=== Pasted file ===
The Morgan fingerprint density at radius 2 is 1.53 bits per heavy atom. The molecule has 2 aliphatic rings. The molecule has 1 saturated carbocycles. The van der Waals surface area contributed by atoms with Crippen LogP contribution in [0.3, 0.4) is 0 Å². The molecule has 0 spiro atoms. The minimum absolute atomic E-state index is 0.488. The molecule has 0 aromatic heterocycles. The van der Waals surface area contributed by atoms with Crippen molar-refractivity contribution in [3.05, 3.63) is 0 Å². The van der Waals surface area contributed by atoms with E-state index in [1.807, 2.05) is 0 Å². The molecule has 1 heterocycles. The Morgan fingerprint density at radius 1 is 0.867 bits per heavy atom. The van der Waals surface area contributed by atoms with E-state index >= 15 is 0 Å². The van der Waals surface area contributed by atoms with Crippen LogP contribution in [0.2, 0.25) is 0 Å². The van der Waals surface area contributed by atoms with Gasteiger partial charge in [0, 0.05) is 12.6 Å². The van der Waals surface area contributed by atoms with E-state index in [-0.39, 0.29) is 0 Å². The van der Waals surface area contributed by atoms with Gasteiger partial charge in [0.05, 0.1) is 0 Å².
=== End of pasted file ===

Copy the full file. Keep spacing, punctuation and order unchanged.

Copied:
The Morgan fingerprint density at radius 2 is 1.53 bits per heavy atom. The molecule has 2 aliphatic rings. The molecule has 1 saturated carbocycles. The van der Waals surface area contributed by atoms with Crippen LogP contribution in [0.3, 0.4) is 0 Å². The molecule has 0 spiro atoms. The minimum absolute atomic E-state index is 0.488. The molecule has 0 aromatic heterocycles. The van der Waals surface area contributed by atoms with Crippen molar-refractivity contribution in [3.05, 3.63) is 0 Å². The van der Waals surface area contributed by atoms with E-state index in [1.807, 2.05) is 0 Å². The molecule has 1 heterocycles. The Morgan fingerprint density at radius 1 is 0.867 bits per heavy atom. The van der Waals surface area contributed by atoms with E-state index >= 15 is 0 Å². The van der Waals surface area contributed by atoms with Crippen LogP contribution in [0.2, 0.25) is 0 Å². The van der Waals surface area contributed by atoms with Gasteiger partial charge in [0, 0.05) is 12.6 Å². The van der Waals surface area contributed by atoms with E-state index in [-0.39, 0.29) is 0 Å². The van der Waals surface area contributed by atoms with Gasteiger partial charge in [0.05, 0.1) is 0 Å².